Because Quality Is Job 2. Or maybe Job 3 or 4

It's the early 1990s, the Cold War is ending, and at the big defense contractor where this pilot fish works, everyone understands what that means: cost cutting.

"Management decided that there needed to be a consolidated Accounts Payable and purchasing system that would reduce the number of vendors and consolidate orders for better prices," says fish.

"This was a major effort to create a new system that contained the appropriate parts from the existing disparate purchasing systems for each division -- but without including the kitchen sink."

As usual, there are some political battles over which parts of the existing divisional systems are absolutely required. And, as usual, upper management has made savings commitments to the C-level executives -- and that savings has to show up in time for a particular quarterly financial report.

That means the deadline for rolling out the new system can't be delayed -- even as the project's requirements keep changing.

But as the deadline for software developers to release code to QA for testing approaches, the development manager comes up with his own workaround for that problem. He tells his team, "If it compiles, release it!"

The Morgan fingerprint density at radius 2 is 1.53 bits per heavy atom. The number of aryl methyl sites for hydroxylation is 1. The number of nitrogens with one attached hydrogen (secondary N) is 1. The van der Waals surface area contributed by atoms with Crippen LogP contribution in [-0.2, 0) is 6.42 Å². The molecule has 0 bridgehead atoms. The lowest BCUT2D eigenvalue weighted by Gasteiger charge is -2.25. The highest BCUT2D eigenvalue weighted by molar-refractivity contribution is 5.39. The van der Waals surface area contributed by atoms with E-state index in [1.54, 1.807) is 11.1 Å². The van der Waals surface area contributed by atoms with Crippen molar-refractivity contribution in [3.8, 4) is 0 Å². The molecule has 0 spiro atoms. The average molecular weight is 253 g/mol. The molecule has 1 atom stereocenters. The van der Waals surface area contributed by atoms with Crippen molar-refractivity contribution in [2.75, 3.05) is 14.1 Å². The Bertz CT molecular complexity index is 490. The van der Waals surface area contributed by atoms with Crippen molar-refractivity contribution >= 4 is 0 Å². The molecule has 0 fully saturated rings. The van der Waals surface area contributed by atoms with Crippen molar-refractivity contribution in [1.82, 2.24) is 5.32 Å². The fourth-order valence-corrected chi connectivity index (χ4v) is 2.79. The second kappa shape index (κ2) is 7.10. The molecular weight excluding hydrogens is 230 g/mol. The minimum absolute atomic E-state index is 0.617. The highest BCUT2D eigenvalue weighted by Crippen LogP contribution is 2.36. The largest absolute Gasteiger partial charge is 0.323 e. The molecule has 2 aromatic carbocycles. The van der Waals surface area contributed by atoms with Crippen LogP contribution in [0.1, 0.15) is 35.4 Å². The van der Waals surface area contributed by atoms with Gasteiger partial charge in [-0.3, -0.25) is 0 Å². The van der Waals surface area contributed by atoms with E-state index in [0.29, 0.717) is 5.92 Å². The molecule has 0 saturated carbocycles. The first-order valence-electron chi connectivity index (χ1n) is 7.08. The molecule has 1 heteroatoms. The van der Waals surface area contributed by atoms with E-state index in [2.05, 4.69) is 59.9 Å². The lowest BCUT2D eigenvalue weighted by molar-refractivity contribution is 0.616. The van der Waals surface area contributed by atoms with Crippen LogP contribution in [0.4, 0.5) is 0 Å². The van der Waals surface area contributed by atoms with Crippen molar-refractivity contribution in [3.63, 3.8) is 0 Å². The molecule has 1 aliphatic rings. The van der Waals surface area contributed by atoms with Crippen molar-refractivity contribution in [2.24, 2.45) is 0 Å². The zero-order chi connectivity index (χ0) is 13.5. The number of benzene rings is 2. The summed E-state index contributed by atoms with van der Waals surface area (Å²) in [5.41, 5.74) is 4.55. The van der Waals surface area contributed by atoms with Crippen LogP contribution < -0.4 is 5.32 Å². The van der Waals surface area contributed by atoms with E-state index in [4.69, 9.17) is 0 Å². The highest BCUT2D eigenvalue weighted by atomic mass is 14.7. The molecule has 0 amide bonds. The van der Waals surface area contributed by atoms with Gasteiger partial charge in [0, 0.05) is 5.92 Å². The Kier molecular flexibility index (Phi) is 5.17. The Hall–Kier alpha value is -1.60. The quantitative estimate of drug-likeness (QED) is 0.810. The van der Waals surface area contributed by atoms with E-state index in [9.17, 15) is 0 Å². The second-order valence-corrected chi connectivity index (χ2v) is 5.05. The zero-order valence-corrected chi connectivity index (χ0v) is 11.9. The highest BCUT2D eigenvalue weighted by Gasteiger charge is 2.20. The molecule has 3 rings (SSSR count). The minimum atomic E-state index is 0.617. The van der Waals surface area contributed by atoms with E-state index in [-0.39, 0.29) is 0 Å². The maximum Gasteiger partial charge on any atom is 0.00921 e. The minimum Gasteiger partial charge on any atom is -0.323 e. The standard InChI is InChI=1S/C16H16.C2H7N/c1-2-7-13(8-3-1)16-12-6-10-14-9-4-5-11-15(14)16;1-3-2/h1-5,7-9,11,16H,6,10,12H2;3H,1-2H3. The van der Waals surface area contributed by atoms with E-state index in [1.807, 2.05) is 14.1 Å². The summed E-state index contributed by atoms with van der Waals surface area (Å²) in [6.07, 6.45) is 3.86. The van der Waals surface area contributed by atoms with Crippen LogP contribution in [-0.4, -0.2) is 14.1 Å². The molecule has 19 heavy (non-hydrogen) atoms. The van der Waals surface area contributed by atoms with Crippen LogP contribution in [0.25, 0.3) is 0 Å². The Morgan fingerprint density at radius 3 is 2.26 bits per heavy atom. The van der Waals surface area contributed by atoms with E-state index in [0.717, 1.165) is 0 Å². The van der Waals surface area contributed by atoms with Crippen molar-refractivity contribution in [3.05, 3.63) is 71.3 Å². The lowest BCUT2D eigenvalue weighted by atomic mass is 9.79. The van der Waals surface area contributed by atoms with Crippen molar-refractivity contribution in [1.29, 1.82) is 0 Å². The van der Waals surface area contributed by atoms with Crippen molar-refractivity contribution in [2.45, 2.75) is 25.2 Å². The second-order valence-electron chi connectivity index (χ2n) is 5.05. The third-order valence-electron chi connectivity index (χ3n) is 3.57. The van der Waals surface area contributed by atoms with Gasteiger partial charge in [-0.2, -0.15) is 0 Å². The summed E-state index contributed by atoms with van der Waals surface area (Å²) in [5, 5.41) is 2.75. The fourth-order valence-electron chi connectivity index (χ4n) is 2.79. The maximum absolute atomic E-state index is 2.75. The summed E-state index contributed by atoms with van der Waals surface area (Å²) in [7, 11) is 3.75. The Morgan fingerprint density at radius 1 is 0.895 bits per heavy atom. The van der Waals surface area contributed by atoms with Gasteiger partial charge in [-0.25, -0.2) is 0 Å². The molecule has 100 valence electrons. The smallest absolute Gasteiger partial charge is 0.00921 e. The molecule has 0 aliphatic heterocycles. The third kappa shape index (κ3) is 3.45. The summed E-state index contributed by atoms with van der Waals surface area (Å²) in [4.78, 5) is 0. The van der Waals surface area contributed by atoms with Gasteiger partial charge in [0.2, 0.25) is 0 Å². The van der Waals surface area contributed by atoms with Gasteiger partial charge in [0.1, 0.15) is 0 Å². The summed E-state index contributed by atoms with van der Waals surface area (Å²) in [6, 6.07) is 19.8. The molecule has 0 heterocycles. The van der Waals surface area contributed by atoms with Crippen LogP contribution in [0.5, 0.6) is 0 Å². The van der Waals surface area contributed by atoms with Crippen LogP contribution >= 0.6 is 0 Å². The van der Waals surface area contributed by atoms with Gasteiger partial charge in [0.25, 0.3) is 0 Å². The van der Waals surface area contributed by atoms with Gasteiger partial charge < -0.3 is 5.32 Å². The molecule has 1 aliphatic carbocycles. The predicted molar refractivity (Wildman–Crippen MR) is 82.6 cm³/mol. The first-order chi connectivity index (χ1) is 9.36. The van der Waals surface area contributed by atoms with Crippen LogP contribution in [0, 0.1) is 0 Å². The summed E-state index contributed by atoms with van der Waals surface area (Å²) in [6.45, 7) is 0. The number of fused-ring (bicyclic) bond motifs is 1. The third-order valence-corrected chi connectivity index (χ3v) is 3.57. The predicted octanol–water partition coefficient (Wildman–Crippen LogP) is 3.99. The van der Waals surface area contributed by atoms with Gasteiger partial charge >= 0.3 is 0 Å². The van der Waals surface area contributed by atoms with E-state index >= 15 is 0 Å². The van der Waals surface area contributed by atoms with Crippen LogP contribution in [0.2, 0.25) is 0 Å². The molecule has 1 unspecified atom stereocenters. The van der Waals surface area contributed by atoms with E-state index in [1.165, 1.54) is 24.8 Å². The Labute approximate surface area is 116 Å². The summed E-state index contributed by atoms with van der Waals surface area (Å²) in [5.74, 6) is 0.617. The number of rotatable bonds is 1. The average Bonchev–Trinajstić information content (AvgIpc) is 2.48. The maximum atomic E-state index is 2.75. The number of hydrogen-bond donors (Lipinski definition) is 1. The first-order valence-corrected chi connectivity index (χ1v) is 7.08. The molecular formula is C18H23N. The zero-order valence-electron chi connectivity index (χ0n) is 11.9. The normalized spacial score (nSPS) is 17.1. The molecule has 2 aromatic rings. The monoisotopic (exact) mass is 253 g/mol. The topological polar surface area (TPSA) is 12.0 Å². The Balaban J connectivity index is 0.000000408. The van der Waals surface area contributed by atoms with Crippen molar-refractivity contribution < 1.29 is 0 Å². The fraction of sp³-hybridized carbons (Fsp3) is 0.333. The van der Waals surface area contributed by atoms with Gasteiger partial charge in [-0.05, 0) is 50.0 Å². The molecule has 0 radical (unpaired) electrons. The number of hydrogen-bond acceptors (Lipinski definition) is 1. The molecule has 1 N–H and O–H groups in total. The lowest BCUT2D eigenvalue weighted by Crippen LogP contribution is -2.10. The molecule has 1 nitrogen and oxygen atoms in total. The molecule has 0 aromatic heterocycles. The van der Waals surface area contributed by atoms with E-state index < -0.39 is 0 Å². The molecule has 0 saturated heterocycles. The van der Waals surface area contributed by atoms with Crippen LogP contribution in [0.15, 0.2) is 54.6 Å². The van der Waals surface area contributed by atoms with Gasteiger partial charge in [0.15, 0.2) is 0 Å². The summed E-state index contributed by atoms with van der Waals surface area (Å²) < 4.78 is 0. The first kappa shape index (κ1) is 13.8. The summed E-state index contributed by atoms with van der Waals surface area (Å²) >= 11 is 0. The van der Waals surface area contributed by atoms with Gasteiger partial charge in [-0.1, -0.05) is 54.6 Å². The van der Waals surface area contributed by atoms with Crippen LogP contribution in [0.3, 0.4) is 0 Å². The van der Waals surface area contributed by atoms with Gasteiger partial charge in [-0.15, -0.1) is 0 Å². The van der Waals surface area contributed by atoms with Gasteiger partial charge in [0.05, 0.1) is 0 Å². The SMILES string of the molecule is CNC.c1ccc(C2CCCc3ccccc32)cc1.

And he's serious. If the code compiles cleanly, it goes to QA without even a basic test to confirm that screens will appear or reports will be produced -- never mind whether results are correct or data is stored properly.

The result: The development manager meets his release deadline and collects his bonus.

"On the flip side, the QA manager had all kinds of problems with the code not passing tests," fish reports. "His team did not meet their deadline and were shown as an example to the company, and presumably the manager did not get his bonus."

For Sharky, Job 1 is delivering true tales of IT life. So send me your story at sharky@computerworld.com. You'll get a stylish Shark shirt if I use it. Add your comments below, and read some great old tales in the Sharkives.

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